I liked my trainer. She was an older woman from the Phillipines, and she was kind and understanding. Their systems were much different from what I was used to, so it took me a bit of time to get it down. But, I did. The manager over the cashiers is called a CSM (customer service manager,) and mine was a hateful old religious woman (who had a very happy name, strangely enough) who treated all the cashiers like they were easily replaced pieces of sod. In Walmart's opinion, she was right. 

Here are some of the things I faced as a cashier.

-- Money in strange amounts would disappear from my register, leaving me short at the end of the night. It was always exact increments, like $2.00, $5.00, $10.00, and so on. I was accused of neglecting to notice that I was giving extra money to customers as change. At my old place of work, this had never happened. I was meticulous in counting out money, because I didn't want to get in trouble. After the first time of getting "talked to" (aka yelled at by my CSM in the back about my "horribly stupid money-handling skills) I made sure to be extra vigilant, but it kept happening. After I had been working there for six months, I began noticing that this happened to all the new cashiers who were under the age of 25. I tried to report it to management to ask them to investigate. I was ignored. 

-- My ride home from worked stopped by my register as I was counting down to ask me if I would be off work soon. I told him I would, and that I would come get him when I was ready. The conversation lasted ten seconds at most. I was immediately berated in front of customers for "chatting at my register with money out" and told that I better not have any missing money, or they would arrest me for giving it to him. 

-- A restaurant owner that I had also previously worked for had a grudge against me. (It's a long story, but let's just say I walked out of the job after he tried to get me to do some things that weren't in my job description.) He sent in two of his employees to come through my register. I knew something was up, so I just politely got them through their order without saying much. After they left, I was whisked to the back room and screamed at by the CSM and Asst. Store Manager for harassing the employees about working for a "chauvinistic pig," among other things. My CSM declared that I "had been talked to about this sort of thing before." I was not allowed to speak until after they wrote me up. I blew up on the CSM for lying about my history, and at the Asst. Manager for not letting me defend myself. I told them that if they watched the security video, they would plainly see that I did not say almost anything to them. I walked out, but somehow still had my job. (Almost a year later, the Asst. Manager was demoted for shoddy practices, and attempted to apologize to me. I walked away from her mid-sentence.)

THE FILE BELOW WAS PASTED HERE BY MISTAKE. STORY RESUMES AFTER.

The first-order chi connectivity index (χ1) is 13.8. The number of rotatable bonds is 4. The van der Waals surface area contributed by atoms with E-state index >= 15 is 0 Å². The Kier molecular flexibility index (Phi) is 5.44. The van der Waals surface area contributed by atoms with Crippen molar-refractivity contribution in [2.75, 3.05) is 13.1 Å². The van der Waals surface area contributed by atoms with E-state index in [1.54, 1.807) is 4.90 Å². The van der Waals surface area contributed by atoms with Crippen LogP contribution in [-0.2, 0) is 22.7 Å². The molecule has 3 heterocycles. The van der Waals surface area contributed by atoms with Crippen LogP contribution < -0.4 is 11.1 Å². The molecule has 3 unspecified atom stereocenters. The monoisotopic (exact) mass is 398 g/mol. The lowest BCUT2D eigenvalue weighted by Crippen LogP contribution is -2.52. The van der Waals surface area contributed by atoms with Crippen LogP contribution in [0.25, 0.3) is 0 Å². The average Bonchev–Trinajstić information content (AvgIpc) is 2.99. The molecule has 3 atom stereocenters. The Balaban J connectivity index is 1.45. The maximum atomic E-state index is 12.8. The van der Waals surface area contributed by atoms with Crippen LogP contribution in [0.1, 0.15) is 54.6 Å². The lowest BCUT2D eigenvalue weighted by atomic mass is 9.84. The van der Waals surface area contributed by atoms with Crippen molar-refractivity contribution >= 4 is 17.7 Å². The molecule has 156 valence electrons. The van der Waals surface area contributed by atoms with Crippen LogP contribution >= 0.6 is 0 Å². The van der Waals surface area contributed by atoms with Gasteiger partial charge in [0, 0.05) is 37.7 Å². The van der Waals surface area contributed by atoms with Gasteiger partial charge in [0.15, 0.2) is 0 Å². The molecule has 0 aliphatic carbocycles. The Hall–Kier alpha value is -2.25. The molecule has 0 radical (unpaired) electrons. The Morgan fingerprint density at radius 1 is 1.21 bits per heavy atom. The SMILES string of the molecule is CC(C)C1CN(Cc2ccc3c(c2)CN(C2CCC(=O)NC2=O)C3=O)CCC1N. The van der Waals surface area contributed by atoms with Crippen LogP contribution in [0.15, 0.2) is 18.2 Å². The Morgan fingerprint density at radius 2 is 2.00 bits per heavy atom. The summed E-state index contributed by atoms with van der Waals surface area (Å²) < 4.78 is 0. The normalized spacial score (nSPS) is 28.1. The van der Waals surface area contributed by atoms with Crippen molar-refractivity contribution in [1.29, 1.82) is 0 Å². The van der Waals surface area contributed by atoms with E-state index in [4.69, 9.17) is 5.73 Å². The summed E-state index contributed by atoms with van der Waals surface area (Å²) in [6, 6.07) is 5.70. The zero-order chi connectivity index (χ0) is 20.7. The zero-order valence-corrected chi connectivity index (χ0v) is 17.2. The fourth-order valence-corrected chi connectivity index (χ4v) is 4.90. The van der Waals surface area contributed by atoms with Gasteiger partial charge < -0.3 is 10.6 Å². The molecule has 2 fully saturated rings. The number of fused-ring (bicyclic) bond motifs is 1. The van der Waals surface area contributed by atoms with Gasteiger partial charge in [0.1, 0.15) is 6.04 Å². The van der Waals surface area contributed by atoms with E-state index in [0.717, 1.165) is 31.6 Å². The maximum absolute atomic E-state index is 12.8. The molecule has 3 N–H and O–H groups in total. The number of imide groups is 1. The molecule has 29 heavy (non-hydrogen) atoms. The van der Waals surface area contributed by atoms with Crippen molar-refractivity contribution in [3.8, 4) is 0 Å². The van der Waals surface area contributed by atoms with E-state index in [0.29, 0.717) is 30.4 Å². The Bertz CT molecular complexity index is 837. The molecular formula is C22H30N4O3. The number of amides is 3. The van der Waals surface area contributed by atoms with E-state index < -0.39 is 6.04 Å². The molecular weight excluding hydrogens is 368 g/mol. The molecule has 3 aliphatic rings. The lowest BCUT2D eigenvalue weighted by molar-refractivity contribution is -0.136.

-- I was attacked by an animal at home, and my right hand swelled up and became unusable. I had a bad infection, but was told that even with a doctor's note, I had to come in to work or I would be fired. I was written up for working too slowly, and was refused a stool to sit on when I got dizzy. Customers were obviously disgusted at how I looked, but the CSM would not allow me to leave, even after I threw up several times, once in the trash can next to my register.

-- On several occasions, I was berated (both in front of customers and in the back) for not assisting customers while I was off the clock. We had to walk through the store to get to the clock or the break room, so even if I was not working, I was expected to help them. Once, when I did assist a customer, I was screamed at for working off the clock, and told I would be written up if it ever happened again.

I was one of the few cashiers who always did what I was supposed to do. If I had no customers, I would either be straightening shelves or washing my register and the area around it. After a while of being a cashier, I was transferred to the snack bar. Technically I was still a cashier, had the same bosses, and my pay rate didn't change, but I had a lot more duties. I was expected to not only serve customers, but break down and clean all of the food prep equipment. If I didn't finish on time, I was threatened with a write-up. I had a half-hour to close the snack bar after I stopped serving customers. In that time, I was expected to clean and break down all equipment, most of which was still hot from just having food made. I have scars from cleaning the popcorn maker. Here were my duties (to be completed in a half-hour):